Xiaomi Redmi Note 2: Hands-on

I have generally had a conservative approach when I have purchased mobile phones in the past. For me, the modern smartphone still operates primarily as a telephony device. I appreciate that this is becoming less and less common, but if I’m unable to make & receive calls, and likewise texts, frankly a mobile phone isn’t a great deal of use to me.

Not that this means I don’t use any other functions, far from it. I would say I am reliant on having my calendar and contact list no hand such that changes and updates can be made on the fly. GPS is important too, with my phone doubling up as Satellite Navigation system in the car since my previous TomTom gave up the ghost. And I use the internet functionality and play the occasional game whilst sitting on the train going places. A reasonable camera is useful quick snaps, although I prefer my ‘real’ camera for anything serious.

What I really mean is that gaming isn’t my primary focus, followed by facebook and watching the latest films. As a result, when I’m looking for a phone, my wants list might be slightly different to other peoples. Whilst not a man-monster, I’m still quite a large person and my eyesight isn’t as it used to be and with these points in mind my wants list is broadly:

  • Large Screen
  • Good Connectivity
  • Good Battery Life
  • Decent size keyboard functionality
  • Camera
  • GPS
  • Dual Sim

Whilst there are probably more options to mobile phones than ever before, and the lower-end smart phones are getting relatively more sophisticated, for what I wanted, in the UK market, was still more pricey than I wanted. So I looked abroad to China where the mobile phone market is exploding too, and with brands we’re less familiar with in the UK. Often at competitive prices.

Having looked at a number of options I purchased a Xiaomi Redmi Note 2:

Xiaomi Redmi Note 2



Display  5.5-inch IPS LCD, 1920 x 1080 resolution, 401 ppi
Processor 2.2 GHz octa-core MediaTek MT6795 Helio X10
Graphics PowerVR G6200 GPU
Memory 2GB
Storage 32GB (plus micro SD slot up to 32GB)
Camera Rear 13MP, with LED flash; Front 5MP
Connectivity Wi-Fi 802.11 a/b/g/n/ac, dual-band, Wi-Fi Direct, Bluetooth 4.0, FM Radio, IR Blaster
Battery 3,060 mAh
OS MIUI 7 (based on Android 5.0.2)
Size 152 x 76 x 8.3 mm; 160g

Xiaomi handsets are not that widely available in the UK and as such I had to import it from China. That said, with all costs being told, it worked out at a similar price to the latest iteration of the Moto G phone of which I had the 2013 edition (OK phone, poor camera).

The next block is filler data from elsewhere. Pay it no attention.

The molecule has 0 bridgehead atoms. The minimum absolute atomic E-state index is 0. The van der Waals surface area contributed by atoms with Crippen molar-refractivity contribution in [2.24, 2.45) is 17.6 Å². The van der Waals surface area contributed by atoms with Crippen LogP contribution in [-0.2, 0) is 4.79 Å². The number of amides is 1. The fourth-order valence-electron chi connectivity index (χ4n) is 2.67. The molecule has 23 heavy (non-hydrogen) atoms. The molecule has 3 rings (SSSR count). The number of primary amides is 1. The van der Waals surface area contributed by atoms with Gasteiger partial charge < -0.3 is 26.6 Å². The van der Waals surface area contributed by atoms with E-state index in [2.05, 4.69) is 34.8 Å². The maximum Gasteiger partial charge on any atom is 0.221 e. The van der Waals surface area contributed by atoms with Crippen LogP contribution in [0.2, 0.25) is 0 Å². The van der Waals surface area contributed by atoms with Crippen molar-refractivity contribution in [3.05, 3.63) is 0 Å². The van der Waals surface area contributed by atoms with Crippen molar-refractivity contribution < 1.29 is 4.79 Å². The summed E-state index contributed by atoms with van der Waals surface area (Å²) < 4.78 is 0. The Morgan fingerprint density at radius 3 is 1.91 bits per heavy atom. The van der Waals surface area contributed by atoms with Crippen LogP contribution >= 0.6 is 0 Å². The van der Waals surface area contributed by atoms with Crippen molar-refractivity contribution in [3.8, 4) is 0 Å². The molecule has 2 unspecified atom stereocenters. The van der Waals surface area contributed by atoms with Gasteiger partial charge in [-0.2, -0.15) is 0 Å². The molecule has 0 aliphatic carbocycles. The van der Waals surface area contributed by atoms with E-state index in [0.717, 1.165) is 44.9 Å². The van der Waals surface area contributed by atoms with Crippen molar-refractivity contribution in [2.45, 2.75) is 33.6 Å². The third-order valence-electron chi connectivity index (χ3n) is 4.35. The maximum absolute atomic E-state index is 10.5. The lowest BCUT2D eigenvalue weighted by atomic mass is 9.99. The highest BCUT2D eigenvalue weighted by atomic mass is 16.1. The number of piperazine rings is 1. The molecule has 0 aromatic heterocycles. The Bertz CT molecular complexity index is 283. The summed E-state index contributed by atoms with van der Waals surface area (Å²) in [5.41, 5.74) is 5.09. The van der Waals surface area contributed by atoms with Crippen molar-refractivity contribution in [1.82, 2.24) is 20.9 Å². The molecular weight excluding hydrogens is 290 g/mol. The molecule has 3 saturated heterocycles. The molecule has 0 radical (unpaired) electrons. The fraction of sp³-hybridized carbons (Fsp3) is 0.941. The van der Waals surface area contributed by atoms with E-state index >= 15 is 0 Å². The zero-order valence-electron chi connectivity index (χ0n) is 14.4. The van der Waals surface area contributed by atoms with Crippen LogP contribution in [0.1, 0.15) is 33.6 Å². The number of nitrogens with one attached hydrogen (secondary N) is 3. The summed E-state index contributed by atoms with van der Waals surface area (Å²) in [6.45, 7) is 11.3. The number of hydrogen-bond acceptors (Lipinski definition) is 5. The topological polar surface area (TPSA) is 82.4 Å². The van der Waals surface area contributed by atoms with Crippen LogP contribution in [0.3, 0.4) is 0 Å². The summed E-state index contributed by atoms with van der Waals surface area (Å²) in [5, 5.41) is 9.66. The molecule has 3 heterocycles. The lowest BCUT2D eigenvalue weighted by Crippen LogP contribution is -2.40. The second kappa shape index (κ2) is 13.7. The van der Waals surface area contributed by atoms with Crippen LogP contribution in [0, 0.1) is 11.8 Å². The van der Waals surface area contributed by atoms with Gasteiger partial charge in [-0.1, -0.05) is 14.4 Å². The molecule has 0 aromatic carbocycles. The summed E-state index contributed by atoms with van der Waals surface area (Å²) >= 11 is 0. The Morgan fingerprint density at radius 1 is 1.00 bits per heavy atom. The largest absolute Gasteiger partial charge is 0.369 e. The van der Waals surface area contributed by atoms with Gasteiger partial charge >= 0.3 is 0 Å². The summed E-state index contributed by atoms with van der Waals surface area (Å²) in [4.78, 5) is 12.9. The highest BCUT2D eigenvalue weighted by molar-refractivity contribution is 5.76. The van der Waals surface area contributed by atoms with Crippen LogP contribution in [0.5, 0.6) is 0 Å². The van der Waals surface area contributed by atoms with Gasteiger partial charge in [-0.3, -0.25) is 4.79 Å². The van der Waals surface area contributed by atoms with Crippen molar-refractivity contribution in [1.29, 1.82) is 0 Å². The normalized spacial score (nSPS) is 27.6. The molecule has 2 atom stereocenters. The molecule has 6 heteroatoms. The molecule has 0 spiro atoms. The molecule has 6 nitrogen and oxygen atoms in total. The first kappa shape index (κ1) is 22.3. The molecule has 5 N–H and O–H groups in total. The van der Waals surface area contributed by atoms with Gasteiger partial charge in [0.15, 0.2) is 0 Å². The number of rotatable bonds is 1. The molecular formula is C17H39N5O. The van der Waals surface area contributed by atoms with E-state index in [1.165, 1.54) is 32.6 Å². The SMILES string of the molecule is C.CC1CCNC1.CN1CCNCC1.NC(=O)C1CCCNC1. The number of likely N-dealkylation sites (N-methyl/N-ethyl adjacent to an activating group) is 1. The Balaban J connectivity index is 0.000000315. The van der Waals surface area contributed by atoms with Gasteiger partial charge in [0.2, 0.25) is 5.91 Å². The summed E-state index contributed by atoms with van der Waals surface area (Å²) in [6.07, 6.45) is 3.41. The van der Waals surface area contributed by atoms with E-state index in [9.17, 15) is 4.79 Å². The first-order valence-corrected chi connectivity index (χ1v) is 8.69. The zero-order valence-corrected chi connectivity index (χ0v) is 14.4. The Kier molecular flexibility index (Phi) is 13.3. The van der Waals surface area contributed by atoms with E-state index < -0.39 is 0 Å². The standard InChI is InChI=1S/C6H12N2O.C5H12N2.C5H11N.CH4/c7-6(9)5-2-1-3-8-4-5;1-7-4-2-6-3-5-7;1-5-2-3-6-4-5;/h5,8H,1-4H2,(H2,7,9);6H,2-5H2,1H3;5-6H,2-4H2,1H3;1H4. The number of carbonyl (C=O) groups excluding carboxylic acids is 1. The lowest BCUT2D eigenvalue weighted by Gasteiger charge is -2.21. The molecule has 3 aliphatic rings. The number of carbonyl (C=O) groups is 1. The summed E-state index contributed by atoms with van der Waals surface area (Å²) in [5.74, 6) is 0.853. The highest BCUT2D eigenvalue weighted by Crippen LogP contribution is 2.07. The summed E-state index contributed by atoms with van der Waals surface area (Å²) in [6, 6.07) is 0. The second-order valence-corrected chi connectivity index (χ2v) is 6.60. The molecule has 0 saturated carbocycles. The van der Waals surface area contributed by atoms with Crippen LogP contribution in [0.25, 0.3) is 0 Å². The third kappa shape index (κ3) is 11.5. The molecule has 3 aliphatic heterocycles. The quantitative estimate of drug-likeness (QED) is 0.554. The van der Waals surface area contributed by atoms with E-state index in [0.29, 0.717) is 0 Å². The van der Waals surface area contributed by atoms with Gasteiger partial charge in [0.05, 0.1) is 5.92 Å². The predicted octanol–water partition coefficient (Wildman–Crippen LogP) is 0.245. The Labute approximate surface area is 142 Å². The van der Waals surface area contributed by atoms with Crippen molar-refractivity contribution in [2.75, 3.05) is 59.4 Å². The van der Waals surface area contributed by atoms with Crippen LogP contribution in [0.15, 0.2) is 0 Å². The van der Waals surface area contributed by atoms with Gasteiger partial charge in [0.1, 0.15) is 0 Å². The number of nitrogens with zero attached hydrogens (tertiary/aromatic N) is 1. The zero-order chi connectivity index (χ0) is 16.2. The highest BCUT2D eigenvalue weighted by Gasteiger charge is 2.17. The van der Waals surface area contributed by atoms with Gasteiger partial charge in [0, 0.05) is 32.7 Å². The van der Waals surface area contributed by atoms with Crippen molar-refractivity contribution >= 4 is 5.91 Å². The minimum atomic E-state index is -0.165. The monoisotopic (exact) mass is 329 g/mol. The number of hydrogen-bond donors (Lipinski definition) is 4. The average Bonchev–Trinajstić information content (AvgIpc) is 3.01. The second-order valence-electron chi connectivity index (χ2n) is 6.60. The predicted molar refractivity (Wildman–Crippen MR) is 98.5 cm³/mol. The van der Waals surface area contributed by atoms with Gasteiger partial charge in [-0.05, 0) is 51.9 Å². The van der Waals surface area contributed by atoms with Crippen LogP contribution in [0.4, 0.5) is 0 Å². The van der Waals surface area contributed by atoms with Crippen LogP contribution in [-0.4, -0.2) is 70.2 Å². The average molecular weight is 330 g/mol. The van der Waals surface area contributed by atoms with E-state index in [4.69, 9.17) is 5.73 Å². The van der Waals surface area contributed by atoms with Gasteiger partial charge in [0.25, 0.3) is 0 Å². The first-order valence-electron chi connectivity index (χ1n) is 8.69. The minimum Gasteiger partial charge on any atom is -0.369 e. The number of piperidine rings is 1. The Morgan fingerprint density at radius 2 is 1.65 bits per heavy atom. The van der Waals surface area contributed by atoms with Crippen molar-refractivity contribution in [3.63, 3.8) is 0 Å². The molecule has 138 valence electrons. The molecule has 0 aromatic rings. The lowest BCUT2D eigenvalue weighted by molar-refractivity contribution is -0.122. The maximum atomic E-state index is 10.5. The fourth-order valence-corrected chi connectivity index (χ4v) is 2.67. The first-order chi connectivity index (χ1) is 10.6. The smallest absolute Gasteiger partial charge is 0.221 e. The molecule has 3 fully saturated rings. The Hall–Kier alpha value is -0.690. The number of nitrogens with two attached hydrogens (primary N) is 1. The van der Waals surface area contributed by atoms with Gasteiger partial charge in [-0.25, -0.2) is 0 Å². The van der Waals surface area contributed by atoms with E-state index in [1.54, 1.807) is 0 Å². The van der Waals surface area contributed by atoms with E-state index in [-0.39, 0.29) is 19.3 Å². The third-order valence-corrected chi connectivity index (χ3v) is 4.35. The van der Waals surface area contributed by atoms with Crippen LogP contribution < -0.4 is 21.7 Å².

Fresh ROMs with Google Play

There are all sorts of rumours and concerns about spy-software being installed on  Chinese products (probably not helped much by the Lenovo  computer debacle earlier in the year) and so the first thing I did was to replace the phone’s operating system with a stock one from within Europe.

Visit the Xiaomi.eu forum here for the details.

The Note 2 uses the ROM codename Hermes and the current official MIUI ROM options are here if you don’t want to go for the forum developer’s approach.

Here’s a guide for installing a new ROM.

Whilst this sounds technical and complicated, all it required was the download of the relevant file, copy across to the phone and click ‘update’ on the phone. After which several weird/wonderful icons vanished (they may have been fine, but I’d rather not take the chance).

The Xiaomi Note 2 runs a version of Android 5.0.2 called MIUI 7. Which to the untrained eye, looks rather like a blatent copy of Apple’s iOS. The clock on the front screen looked to be in the shape of Apple’s logo, but that could just have been my poor eyesight and active imagination……..!

The screen is a step-up from my old Moto G, crisp bright and clear and a pleasure to use. Despite being in the same price bracket, the Xiaomi looks far more of a premium handset, although the plastic back does act as a reminder this isn’t a premium phone.

Battery & Profiles

The Xiaomi Note 2 has a decent sized battery and on average I’m getting 2 days’ general usage out of it. Sure it would be less if I hammered the phone and was making more calls and streaming data more than I do. But despite the size, I reckon usage to usage it’s slightly better for me than the Moto G.

This is in part helped by the profiles option, whereby for instance one can automatically swap the phone into airplane mode overnight when I’m not using it. In fact the only problem I’ve found with this so far is that you cannot alter the ‘default’ state which has WIFI on and mobile internet and bluetooth off, which means that if I don’t remember to switch them on, all the data grinds to a halt immediately I’m away from the home router. Not a big problem, but a little irritating really.


The usual array of weird sounds emit from the device (Ogg Vorbis format) along with a choice of notification lights. I’ve heard a few comments that notifications have been delayed, although I’ve not experienced that. Of course, as the ROMs are updated weekly, it’s possible that there is an issue in a ROM I’m not using, but it’s worth pointing out.